‘We shouldn’t have to protest – politicians should have acted already’

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May 30th, 2019

The #FridaysForFuture movement saw school children from 118 countries across the globe take to the streets on May 24th in order to push governments towards taking serious Climate Action.

In the wake of Ireland recently calling a National Climate and Biodiversity Emergency, the Irish fraction of the movement have released a list of demands.

Such demands include a halt to the prioritisation of economic growth over the survival of species, educating students in primary and post-primary about climate issues and increased media coverage on climate disruption.

The group are also calling for a complete move away from the use of fossil fuels in Ireland and the introduction of alternative energy sources.

We spoke to some of the children who protested in Merrion square about what they want to see happen for the future of the climate.

Gráinne O’Sullivan Photo: Marianne Foody

Gráinne O’Sullivan from Bray, Co. Wicklow

“I’ve come out here today because I feel that it’s a very important issue and I don’t think that the Government is doing enough to act on that because they’re taking away our future and that’s not fair because it’s our future.

“We’re going to have to tell our children that we were able to act but the governments didn’t do anything about it and that’s not fair on us. [The Government’s] going to die of old age but we are going to die of climate change and it’s our future that they are taking away from us.”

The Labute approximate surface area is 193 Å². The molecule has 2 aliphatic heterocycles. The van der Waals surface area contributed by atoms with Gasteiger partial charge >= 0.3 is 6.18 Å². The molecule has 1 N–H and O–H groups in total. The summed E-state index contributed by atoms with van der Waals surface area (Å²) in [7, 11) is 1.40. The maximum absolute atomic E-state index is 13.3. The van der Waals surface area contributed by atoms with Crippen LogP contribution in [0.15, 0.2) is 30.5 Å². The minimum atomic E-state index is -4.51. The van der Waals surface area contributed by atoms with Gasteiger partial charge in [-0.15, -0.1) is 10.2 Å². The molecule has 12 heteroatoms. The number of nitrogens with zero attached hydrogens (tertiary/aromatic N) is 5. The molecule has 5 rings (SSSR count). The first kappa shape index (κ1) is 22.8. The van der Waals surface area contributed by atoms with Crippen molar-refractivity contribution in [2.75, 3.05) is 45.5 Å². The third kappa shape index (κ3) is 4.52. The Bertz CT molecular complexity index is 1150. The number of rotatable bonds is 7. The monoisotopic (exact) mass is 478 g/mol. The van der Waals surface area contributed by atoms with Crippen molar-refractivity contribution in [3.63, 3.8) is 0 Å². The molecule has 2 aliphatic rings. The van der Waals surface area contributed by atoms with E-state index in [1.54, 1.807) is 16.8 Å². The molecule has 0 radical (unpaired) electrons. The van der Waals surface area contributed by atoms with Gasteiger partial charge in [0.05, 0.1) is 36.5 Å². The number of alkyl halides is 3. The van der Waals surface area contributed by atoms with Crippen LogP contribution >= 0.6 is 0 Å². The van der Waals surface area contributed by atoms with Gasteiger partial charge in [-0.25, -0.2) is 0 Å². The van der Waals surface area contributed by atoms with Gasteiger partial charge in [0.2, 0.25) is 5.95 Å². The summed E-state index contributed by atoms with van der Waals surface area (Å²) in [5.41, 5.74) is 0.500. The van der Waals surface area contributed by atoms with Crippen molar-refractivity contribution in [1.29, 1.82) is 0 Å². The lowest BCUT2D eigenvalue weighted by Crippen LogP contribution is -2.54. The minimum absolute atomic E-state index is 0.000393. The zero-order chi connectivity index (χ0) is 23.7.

“I just feel that’s a very important issue, as it should be. We shouldn’t have to be out here marching as students – politicians should already have done something about it.’’

Ruby Gill (l) and Zuzanna (r) Stronk Photo: Marianne Foody

Ruby Gill and Zuzanna Stronk, St Mary’s Secondary, Glasnevin

“We’re out here protesting today because it’s our generation that is going to be the most affected by it and officially the earth is going to be completely changed in 236 months and that’s way too close.

“Some of us could be five or six – I’m 14 and we still have our whole lives to live and we can’t live on an earth that’s slowly disintegrating you know?

“So we’re here trying to undo what’s been done over so many years – we have to stop using so much plastic [and] fossil fuels. So we’re here protesting today to try to get parliament to officially stop this and stop the nonsense – basically to cop on.’’

Éile Ní Chianain and Imogen Casey Photo: Marianna Foody
Éile Ní Chianain (l) and Imogen Casey (r) Photo: Marianna Foody

Éile Ní Chianain and Imogen Casey

“I think it’s important to be out here today because it’s basically our future that we’re fighting for. Honestly I don’t think that it’s an option to not fight for is because it’s important for future generations .’’

“I don’t think that politicians are fighting enough – in the last couple of months, young people have been using our voices so much and I think it’s great to be participating in something like this.”

Eala Craven (L) Claire Murry (C) Sandra Dunlik (R) Photo: Marianna Foody

Eala Craven, Claire Murry, and Sandra Dunlik, Co Dublin

“We’re protesting because we feel like there’s not enough being done to protect the climate and it’s really important that we cut down our use of carbon because we’re destroying the ozone layer.’’

“It’s getting so bad that our lives will be affected and it’s just not fair that all the politicians are over a certain age and so they don’t care because their lives won’t be affected so they’re not doing enough to help us and future generations.’’

By Marianne Foody

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